Simon vs. the Homo Sapiens Agenda

by

Becky Albertalli

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Simon vs. the Homo Sapiens Agenda: Chapter 3 Summary & Analysis

Summary
Analysis
Simon thinks the worst thing about Martin blackmailing him is that he can't bring it up with Blue. Though they don't talk about any identifying details of their identities, they otherwise don't keep secrets from each other. Simon explains how he found Blue on the creeksecrets Tumblr. Blue posted about the difficulties of getting to know people, how lonely he feels, and how he feels simultaneously hidden and exposed about being gay. Simon commented "THIS" and left his secret email account. Blue emailed him a week later. Simon thinks that if Blue found out that Martin had screenshots of their emails, he'd stop emailing altogether. Simon doesn't want to lose Blue.
Here, the internet becomes a place where closeted kids like Blue and Simon can recognize true and hidden parts of each other's identities from the safety of their own computers and privacy of their pseudonyms. This shows that coming to terms with these parts of one's identity isn't at all easy, and in the case of Simon and Blue, they need to explore this part of their identity anonymously before they make it known to the rest of the world.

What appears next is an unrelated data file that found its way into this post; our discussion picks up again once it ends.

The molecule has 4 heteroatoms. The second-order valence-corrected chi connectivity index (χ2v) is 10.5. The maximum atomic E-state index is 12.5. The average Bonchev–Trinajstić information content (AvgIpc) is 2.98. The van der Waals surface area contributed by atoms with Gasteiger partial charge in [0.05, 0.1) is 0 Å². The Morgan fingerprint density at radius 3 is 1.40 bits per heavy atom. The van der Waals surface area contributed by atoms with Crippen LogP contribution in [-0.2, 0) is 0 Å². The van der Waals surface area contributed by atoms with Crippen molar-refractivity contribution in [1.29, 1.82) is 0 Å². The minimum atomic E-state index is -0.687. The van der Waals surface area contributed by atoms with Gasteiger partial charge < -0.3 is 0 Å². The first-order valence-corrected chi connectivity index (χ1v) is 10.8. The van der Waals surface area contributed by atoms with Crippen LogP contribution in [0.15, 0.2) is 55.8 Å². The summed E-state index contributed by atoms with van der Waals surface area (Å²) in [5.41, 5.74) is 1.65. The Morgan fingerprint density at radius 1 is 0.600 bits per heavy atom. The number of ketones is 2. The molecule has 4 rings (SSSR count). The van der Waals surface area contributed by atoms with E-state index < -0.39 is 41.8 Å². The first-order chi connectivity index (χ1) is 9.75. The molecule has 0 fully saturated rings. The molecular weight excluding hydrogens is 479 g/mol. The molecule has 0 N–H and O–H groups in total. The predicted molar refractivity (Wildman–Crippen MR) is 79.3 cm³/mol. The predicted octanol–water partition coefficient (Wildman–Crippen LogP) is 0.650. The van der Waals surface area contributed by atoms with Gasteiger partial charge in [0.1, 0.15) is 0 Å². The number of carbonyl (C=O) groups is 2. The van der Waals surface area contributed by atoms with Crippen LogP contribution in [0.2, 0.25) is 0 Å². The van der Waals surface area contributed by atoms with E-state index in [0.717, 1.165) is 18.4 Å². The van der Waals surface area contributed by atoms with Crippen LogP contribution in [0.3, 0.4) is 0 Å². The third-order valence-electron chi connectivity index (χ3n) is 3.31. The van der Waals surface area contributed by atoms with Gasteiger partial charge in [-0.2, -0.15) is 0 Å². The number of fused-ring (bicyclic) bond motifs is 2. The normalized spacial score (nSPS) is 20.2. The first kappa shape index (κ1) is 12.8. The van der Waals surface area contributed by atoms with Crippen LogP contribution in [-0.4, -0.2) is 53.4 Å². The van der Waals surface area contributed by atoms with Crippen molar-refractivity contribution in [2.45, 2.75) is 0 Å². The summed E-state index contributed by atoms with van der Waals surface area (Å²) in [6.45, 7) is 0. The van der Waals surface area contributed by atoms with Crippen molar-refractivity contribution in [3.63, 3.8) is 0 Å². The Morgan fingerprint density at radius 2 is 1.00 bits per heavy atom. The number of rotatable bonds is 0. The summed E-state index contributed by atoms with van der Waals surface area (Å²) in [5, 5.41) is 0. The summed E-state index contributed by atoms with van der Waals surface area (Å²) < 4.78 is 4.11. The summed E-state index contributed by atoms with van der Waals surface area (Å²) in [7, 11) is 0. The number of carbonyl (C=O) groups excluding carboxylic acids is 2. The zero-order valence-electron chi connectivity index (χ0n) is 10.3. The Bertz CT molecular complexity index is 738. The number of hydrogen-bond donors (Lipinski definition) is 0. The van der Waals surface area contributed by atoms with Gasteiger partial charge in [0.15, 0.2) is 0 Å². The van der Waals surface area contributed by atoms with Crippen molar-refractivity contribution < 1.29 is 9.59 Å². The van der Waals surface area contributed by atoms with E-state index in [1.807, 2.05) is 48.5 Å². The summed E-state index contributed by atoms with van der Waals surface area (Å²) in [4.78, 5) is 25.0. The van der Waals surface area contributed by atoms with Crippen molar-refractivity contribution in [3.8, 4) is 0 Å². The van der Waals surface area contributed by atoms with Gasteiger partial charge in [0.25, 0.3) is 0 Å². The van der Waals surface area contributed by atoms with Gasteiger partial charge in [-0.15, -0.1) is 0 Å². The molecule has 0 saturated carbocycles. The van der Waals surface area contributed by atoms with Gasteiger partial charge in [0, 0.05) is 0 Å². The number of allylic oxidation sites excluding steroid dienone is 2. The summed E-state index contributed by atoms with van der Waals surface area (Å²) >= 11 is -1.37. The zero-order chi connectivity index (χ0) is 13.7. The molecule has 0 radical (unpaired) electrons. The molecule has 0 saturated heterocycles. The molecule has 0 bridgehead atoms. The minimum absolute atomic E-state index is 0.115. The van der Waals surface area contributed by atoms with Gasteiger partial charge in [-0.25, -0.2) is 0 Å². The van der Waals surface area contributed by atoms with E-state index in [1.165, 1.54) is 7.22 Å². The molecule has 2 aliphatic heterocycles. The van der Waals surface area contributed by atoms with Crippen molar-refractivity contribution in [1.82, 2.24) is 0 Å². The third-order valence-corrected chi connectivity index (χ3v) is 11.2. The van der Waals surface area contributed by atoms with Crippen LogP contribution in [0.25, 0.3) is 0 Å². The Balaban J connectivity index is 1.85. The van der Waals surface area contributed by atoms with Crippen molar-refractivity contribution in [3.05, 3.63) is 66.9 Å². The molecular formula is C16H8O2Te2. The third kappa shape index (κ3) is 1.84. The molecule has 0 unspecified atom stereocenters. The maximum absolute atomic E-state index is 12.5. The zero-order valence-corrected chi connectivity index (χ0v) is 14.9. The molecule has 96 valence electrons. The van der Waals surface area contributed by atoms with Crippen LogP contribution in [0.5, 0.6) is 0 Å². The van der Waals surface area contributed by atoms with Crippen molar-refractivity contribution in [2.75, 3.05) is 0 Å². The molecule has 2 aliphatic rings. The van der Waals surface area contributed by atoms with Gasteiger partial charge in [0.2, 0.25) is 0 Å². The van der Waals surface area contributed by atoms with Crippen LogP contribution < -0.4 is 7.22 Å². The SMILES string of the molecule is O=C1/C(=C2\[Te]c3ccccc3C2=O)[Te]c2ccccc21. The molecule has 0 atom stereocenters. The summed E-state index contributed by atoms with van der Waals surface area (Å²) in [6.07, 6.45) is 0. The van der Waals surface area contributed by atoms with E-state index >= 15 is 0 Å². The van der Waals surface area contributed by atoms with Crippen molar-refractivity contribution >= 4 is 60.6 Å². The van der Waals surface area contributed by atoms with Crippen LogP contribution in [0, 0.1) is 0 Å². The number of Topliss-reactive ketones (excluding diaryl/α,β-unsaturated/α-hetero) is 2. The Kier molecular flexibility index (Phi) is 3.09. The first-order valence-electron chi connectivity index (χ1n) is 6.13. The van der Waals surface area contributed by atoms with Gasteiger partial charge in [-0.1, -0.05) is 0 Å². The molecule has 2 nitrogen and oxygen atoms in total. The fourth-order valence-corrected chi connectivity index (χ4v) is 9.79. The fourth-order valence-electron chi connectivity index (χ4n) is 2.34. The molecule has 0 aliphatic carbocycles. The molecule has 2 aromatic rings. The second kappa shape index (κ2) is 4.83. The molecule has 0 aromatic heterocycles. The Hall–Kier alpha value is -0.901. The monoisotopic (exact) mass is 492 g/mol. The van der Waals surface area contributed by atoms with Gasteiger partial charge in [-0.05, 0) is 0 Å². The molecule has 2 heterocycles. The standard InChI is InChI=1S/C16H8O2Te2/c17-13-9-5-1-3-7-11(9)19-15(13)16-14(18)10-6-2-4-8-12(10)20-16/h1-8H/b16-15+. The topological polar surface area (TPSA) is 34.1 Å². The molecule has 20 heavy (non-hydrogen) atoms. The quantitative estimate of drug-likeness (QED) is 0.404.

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Simon avoids Martin all week and feels cowardly for doing so, even though he's already decided to help Martin. On "Bachelorette night"—the night that Simon's family watches The Bachelorette and then video chats with Alice at Wesleyan to discuss the show—Simon is distracted. He considers telling his parents about Martin's blackmail, but decides he's not ready to be out in small-town Georgia. He thinks about Leah's hobby of drawing yaoi (manga that depicts gay relationships between pop culture characters) and his affinity for homoerotic Harry Potter fanfiction.
Simon and his family's love for The Bachelorette explains in part where Simon gets his penchant for dramatization: reality television like The Bachelorette is predicated entirely on dramatizing normal life events like falling in love. This suggests that Simon may view these changes as being far more monumental than they necessarily need to be, given the dramatized depictions he sees on TV.
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Nora sets up the video chat on the living room computer and calls Alice. Simon tries to participate in the conversation, but he's distracted thinking about Martin and wondering if Blue thinks he's a fake since he’s dated girls in the past. He also notices that Nora now has five piercings on one ear and struggles to concentrate on anything else—this seems out of character for Nora.